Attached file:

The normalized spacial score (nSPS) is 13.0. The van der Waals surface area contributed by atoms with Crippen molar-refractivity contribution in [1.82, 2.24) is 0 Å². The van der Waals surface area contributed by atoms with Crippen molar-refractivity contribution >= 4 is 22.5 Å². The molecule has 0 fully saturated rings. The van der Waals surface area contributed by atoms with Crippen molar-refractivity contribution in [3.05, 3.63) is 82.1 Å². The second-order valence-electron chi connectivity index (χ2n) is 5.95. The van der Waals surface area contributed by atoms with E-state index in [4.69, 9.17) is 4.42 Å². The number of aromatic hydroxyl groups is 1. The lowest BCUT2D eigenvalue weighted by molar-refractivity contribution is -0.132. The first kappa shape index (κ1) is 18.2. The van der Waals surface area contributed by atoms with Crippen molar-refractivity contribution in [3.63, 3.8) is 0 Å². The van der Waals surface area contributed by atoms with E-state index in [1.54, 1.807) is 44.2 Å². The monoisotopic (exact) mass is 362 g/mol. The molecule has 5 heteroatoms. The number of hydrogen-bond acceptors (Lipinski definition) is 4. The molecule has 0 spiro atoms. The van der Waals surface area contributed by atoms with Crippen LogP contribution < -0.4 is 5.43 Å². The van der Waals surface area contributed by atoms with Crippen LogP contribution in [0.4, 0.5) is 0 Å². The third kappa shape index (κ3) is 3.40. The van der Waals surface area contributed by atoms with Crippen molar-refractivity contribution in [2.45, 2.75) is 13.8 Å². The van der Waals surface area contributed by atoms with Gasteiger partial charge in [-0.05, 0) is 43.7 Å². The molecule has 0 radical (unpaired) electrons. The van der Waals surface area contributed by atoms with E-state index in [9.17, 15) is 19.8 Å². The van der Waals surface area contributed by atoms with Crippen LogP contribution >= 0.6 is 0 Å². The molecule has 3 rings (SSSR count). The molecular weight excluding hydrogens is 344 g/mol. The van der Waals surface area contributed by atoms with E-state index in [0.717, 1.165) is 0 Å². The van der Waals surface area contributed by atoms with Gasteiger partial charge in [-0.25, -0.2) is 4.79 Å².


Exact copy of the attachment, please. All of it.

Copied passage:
The normalized spacial score (nSPS) is 13.0. The van der Waals surface area contributed by atoms with Crippen molar-refractivity contribution in [1.82, 2.24) is 0 Å². The van der Waals surface area contributed by atoms with Crippen molar-refractivity contribution >= 4 is 22.5 Å². The molecule has 0 fully saturated rings. The van der Waals surface area contributed by atoms with Crippen molar-refractivity contribution in [3.05, 3.63) is 82.1 Å². The second-order valence-electron chi connectivity index (χ2n) is 5.95. The van der Waals surface area contributed by atoms with E-state index in [4.69, 9.17) is 4.42 Å². The number of aromatic hydroxyl groups is 1. The lowest BCUT2D eigenvalue weighted by molar-refractivity contribution is -0.132. The first kappa shape index (κ1) is 18.2. The van der Waals surface area contributed by atoms with Crippen molar-refractivity contribution in [3.63, 3.8) is 0 Å². The van der Waals surface area contributed by atoms with E-state index in [1.54, 1.807) is 44.2 Å². The monoisotopic (exact) mass is 362 g/mol. The molecule has 5 heteroatoms. The number of hydrogen-bond acceptors (Lipinski definition) is 4. The molecule has 0 spiro atoms. The van der Waals surface area contributed by atoms with Crippen LogP contribution < -0.4 is 5.43 Å². The van der Waals surface area contributed by atoms with Crippen LogP contribution in [0.4, 0.5) is 0 Å². The third kappa shape index (κ3) is 3.40. The van der Waals surface area contributed by atoms with Crippen molar-refractivity contribution in [2.45, 2.75) is 13.8 Å². The van der Waals surface area contributed by atoms with Gasteiger partial charge in [-0.05, 0) is 43.7 Å². The molecule has 0 radical (unpaired) electrons. The van der Waals surface area contributed by atoms with E-state index in [9.17, 15) is 19.8 Å². The van der Waals surface area contributed by atoms with Crippen LogP contribution >= 0.6 is 0 Å². The molecule has 3 rings (SSSR count). The molecular weight excluding hydrogens is 344 g/mol. The van der Waals surface area contributed by atoms with E-state index in [0.717, 1.165) is 0 Å². The van der Waals surface area contributed by atoms with Gasteiger partial charge in [-0.25, -0.2) is 4.79 Å².